A young wolf from Oregon who was a player in the slow reintroduction of wolves into California has been killed by a vehicle, a fate common to many endangered animals seeking to survive in the Golden State.
The young wolf, OR93 is certainly not the only victim of roadside carnage that kills more than 500 black bears, 300 cougars and members of 400 species a year. The slaughter costs California more than $1Billion every 5 years.
The wolf, identified as OR93 because he was the 93rd wolf in an Oregon study, was hit by a vehicle in Kern County. A necropsy (animal autopsy) showed damage to his left hind leg, a dislocated knee and soft tissue damage to the abdomen. He was found on a dirt road frontage parallel to I-5 near the town of Lebec. He was identified by the collar he was wearing. Lebec is an unincorporated mountain community of 1,500 people located about 40 miles south of Bakersfield and 75 miles north of Los Angeles.
OR93 was a gray wolf (canis lupus) born in 2019 into the White River pack in northern Oregon. His pack began a few years before his birth and now numbers 11. He was collared sometime after birth in an Oregon wolf study and left his family and entered California’s Modoc County in January, 2021. He returned to Oregon briefly but came back to California to stay in February. His collar went dead in April and by that time he had wandered more than 900 miles, perhaps 1000, into the state. His travels took him near Yosemite and into northern Ventura County. In both areas he was the first wolf that far south since one was captured in San Bernardino in 1922.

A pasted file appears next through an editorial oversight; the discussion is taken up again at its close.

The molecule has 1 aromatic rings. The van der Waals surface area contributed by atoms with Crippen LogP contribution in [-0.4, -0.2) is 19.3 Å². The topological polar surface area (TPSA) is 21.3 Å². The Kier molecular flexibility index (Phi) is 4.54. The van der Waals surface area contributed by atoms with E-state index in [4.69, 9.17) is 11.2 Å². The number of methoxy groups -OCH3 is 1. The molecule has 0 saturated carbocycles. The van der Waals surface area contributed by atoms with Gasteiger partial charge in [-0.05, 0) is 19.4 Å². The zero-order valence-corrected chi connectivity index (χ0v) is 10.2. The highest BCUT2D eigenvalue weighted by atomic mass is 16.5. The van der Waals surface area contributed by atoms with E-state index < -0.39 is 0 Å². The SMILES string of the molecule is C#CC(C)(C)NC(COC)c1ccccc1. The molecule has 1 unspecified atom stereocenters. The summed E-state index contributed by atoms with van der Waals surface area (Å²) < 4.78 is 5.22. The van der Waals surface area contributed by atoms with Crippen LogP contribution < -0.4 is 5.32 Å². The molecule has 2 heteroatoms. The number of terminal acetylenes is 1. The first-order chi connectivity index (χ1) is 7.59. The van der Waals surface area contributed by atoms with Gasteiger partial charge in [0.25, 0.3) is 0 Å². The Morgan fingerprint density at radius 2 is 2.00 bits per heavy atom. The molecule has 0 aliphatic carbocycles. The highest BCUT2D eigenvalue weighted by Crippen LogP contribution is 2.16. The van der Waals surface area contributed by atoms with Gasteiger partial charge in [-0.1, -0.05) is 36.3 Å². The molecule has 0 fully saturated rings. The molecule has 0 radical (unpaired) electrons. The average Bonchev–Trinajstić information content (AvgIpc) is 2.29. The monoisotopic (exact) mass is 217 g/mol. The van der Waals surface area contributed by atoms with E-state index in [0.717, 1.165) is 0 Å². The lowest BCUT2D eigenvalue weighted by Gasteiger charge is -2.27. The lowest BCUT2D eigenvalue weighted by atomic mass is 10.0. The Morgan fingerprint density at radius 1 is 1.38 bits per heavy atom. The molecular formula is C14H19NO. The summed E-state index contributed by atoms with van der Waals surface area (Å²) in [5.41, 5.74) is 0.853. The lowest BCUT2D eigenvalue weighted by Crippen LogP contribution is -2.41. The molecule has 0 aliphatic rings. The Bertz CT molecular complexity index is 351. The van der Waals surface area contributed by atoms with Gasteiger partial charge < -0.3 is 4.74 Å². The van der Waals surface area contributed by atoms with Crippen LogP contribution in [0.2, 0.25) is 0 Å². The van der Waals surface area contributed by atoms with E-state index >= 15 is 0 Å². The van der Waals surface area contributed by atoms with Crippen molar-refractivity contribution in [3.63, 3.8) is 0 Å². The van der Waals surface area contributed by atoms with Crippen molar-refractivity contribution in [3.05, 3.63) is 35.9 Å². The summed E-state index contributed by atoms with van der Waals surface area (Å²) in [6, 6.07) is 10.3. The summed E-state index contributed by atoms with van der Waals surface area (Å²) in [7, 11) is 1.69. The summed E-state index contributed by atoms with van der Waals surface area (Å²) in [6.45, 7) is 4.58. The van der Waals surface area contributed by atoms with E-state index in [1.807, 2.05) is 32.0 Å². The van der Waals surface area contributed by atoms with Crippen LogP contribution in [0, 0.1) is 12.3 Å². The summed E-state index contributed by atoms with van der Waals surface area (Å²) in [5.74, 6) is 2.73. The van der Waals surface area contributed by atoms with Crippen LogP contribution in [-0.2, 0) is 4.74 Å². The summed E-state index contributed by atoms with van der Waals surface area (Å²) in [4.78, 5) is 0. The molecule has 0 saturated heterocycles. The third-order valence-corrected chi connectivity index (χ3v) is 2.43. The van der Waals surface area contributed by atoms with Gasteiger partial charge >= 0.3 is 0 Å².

His appearance that far south and his evident success excited biologists who are watching the gradual reintroduction of wolves into the western United States. Wolves were once common throughout the United States but were declared varmints and gradually exterminated. By the 1950’s they had been exterminated except for remnants in Wisconsin, Minnesota and Michigan. Red wolves existed in the Southeast, but were declared extinct in the wild by 1970. Most of those remaining were captured for captive breeding and reintroduction programs. Red wolves are a distinct species from gray wolves, of whom there may be four or five subspecies in North America.
Scientists such as L. David Mech began to study wolves closely during the `1950’s. Mech worked in Michigan, particularly at Isle Royale National Park. The work of such scientists, began to change public opinion about the animal. Reintroduction efforts began at Yellowstone National Park in the 1990’s. Descendants of those wolves and wolves from Canada began to cross back into other states. Today, Washington state has numerous active packs and an estimated 108 wolves. Oregon is home to several packs. and an estimated 158 individuals. Idaho is home to an estimated 1,000 wolves.
California today has one active pack, the Lassen Pack, which appears to be established, A second pack, the Shasta Pack, has disappeared. There is a Whaleback Pair, which will become a pack if they breed successfully and the pups survive. Individual wolves are also believed to be in the state.